The city told The Post Millennial that texts directly between Scoggins and Simone were not available because "Chief Scoggins' phone was completely wiped in the early fall and replaced due to a technical problem."

A Seattle official of public disclosure said when releasing the texts that, "I expanded my search to include records that had been produced in previous disclosure requests in other departments, which did turn up a text message exchange between Chief Scoggins and several members of the Mayor's staff. In that text message, he quotes a previous text exchange with Mr. Simone."

Co-ordination between the armed occupiers and the city has been well documented by The Post Millennial. The City of Seattle spent over $500,000 dollars in tax payer funds to secure the "autonomous zone" for the occupiers from from the city itself.

The militant occupiers who cordoned off the Capitol Hill neighborhood as their own demanded city support, and the city provided it. Sanitation facilities, materials for barriers, the erection of cement boundaries, and personnel costs contributed to this sum. This boondoggle can be added to the $300 million revenue shortfall Seattle was already facing from coronavirus business closures.

According to invoices and work orders, Seattle spent $405,734 on just labor hours and vehicles, installing barriers for the occupiers as well as switching out the barriers for alternative materials when the barriers did not meet the occupiers' approval. Police barriers were swapped for water barriers, which were swapped for planters, which were swapped for concrete barriers.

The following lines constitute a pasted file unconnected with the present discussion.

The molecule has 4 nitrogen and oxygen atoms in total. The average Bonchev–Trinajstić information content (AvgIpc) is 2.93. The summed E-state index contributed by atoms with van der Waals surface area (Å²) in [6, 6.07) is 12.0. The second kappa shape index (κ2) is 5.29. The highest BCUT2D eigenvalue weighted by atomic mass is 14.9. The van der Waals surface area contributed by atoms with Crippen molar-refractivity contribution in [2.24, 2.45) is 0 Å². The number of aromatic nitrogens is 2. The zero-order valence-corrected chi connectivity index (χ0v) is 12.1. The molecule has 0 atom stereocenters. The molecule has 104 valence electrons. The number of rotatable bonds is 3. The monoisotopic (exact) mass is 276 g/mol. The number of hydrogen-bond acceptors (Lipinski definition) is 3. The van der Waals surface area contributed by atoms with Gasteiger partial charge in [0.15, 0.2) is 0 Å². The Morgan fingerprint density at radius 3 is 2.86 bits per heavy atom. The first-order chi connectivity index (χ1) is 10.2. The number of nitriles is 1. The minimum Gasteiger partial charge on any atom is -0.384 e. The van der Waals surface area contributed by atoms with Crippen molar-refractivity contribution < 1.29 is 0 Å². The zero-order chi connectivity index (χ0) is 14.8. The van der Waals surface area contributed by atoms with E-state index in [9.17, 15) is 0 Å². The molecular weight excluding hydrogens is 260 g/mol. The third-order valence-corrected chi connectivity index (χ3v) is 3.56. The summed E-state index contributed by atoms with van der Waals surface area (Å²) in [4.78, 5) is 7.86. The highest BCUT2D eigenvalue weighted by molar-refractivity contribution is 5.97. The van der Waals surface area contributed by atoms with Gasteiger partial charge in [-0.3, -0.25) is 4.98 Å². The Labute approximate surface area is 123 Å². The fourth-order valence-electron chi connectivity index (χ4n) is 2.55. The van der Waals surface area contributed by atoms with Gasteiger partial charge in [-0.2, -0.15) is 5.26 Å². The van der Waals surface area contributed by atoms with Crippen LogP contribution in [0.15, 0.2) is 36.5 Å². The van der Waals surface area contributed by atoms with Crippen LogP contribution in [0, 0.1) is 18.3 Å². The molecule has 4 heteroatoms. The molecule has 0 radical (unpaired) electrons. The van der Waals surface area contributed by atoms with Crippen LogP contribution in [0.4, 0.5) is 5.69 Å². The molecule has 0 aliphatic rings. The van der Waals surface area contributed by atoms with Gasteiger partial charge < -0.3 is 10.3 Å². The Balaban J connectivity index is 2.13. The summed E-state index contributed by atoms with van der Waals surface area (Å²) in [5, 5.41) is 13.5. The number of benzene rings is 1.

It has also been revealed that the Seattle City Council is using a loophole to circumvent the bidding process and has appropriated 3 million dollars to "non-profit" organizations that were part of the Capitol Hill Occupied Protest (CHOP). These organizations lobbied the Council to defund the Seattle Police Department and use the money for "community programs." This money appears to be more of a political payoff to the occupiers than investing in the community.

As previously reported by The Post Millennial, during the occupation, Mayor Jenny Durkan tweeted praise and encouragement to protesters, and told CNN it could be a "summer of love." Durkan even compared the CHOP to a block party. City Council members supported the occupation and continued to try and create a narrative of a "peaceful protest."

Almost immediately, violence increased in CHOP, including assaults, shootings, rapes and robberies, leaving two black teenagers dead and several others wounded. Emails obtained earlier this year by The Post Millennial show that the city knew about the dangers in CHOP, yet continued to push the false narrative of peace.

Multiple lawsuits against the city by those affected by the 'autonomous zone' are proceeding.

The city may have even funded their own occupier. In November of 2019, the City of Seattle awarded Simone an $83,250 grant to build a recording studio at his label Black Umbrella.

At the height of his notoriety as the "warlord" of the "autonomous zone" Simone disappeared from the spotlight, mid way through the armed occupation. A new in-depth expose from KUOW may explain why,  describing allegations that have surfaced from two different women accusing Simone of domestic violence and pimping. Allegations that were backed up by court documents and witness testimony. According to KUOW, other activists knew of the alleged abuse and publicly called Simone out for it during the occupation.

The mayor's office has not yet responded to a request for comment.